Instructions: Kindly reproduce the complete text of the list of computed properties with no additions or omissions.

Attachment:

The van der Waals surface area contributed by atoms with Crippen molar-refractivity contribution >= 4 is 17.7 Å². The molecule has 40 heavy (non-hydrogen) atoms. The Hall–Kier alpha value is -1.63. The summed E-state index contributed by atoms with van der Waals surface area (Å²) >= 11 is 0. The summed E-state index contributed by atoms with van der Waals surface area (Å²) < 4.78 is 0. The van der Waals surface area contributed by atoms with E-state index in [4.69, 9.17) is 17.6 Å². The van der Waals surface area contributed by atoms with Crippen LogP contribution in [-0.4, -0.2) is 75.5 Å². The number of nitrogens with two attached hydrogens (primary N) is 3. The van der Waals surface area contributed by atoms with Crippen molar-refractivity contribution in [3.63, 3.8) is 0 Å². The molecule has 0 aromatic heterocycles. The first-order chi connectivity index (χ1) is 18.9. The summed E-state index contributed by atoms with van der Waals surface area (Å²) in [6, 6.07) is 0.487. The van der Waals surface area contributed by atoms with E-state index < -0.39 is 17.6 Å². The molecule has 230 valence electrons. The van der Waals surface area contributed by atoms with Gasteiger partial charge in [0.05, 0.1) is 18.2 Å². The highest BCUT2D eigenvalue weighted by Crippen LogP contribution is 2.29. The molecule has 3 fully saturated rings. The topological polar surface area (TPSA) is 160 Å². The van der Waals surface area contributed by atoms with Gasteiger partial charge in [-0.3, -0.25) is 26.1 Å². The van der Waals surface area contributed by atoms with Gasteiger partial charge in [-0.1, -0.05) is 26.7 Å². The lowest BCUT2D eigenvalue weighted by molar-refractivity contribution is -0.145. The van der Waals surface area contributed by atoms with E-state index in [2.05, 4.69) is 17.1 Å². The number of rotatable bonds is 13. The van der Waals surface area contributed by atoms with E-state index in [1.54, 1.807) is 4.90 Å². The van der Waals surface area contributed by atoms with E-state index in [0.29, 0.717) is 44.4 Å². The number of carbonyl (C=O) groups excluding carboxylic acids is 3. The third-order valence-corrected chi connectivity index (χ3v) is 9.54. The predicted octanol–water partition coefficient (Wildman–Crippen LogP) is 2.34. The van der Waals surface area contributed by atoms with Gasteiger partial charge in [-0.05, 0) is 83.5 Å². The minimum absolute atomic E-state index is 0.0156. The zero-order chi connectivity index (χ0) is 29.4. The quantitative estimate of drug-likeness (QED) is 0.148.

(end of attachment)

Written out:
The van der Waals surface area contributed by atoms with Crippen molar-refractivity contribution >= 4 is 17.7 Å². The molecule has 40 heavy (non-hydrogen) atoms. The Hall–Kier alpha value is -1.63. The summed E-state index contributed by atoms with van der Waals surface area (Å²) >= 11 is 0. The summed E-state index contributed by atoms with van der Waals surface area (Å²) < 4.78 is 0. The van der Waals surface area contributed by atoms with E-state index in [4.69, 9.17) is 17.6 Å². The van der Waals surface area contributed by atoms with Crippen LogP contribution in [-0.4, -0.2) is 75.5 Å². The number of nitrogens with two attached hydrogens (primary N) is 3. The van der Waals surface area contributed by atoms with Crippen molar-refractivity contribution in [3.63, 3.8) is 0 Å². The molecule has 0 aromatic heterocycles. The first-order chi connectivity index (χ1) is 18.9. The summed E-state index contributed by atoms with van der Waals surface area (Å²) in [6, 6.07) is 0.487. The van der Waals surface area contributed by atoms with E-state index < -0.39 is 17.6 Å². The molecule has 230 valence electrons. The van der Waals surface area contributed by atoms with Gasteiger partial charge in [0.05, 0.1) is 18.2 Å². The highest BCUT2D eigenvalue weighted by Crippen LogP contribution is 2.29. The molecule has 3 fully saturated rings. The topological polar surface area (TPSA) is 160 Å². The van der Waals surface area contributed by atoms with Gasteiger partial charge in [-0.3, -0.25) is 26.1 Å². The van der Waals surface area contributed by atoms with Gasteiger partial charge in [-0.1, -0.05) is 26.7 Å². The lowest BCUT2D eigenvalue weighted by molar-refractivity contribution is -0.145. The van der Waals surface area contributed by atoms with E-state index in [2.05, 4.69) is 17.1 Å². The number of rotatable bonds is 13. The van der Waals surface area contributed by atoms with E-state index in [1.54, 1.807) is 4.90 Å². The van der Waals surface area contributed by atoms with E-state index in [0.29, 0.717) is 44.4 Å². The number of carbonyl (C=O) groups excluding carboxylic acids is 3. The third-order valence-corrected chi connectivity index (χ3v) is 9.54. The predicted octanol–water partition coefficient (Wildman–Crippen LogP) is 2.34. The van der Waals surface area contributed by atoms with Gasteiger partial charge in [-0.05, 0) is 83.5 Å². The minimum absolute atomic E-state index is 0.0156. The zero-order chi connectivity index (χ0) is 29.4. The quantitative estimate of drug-likeness (QED) is 0.148.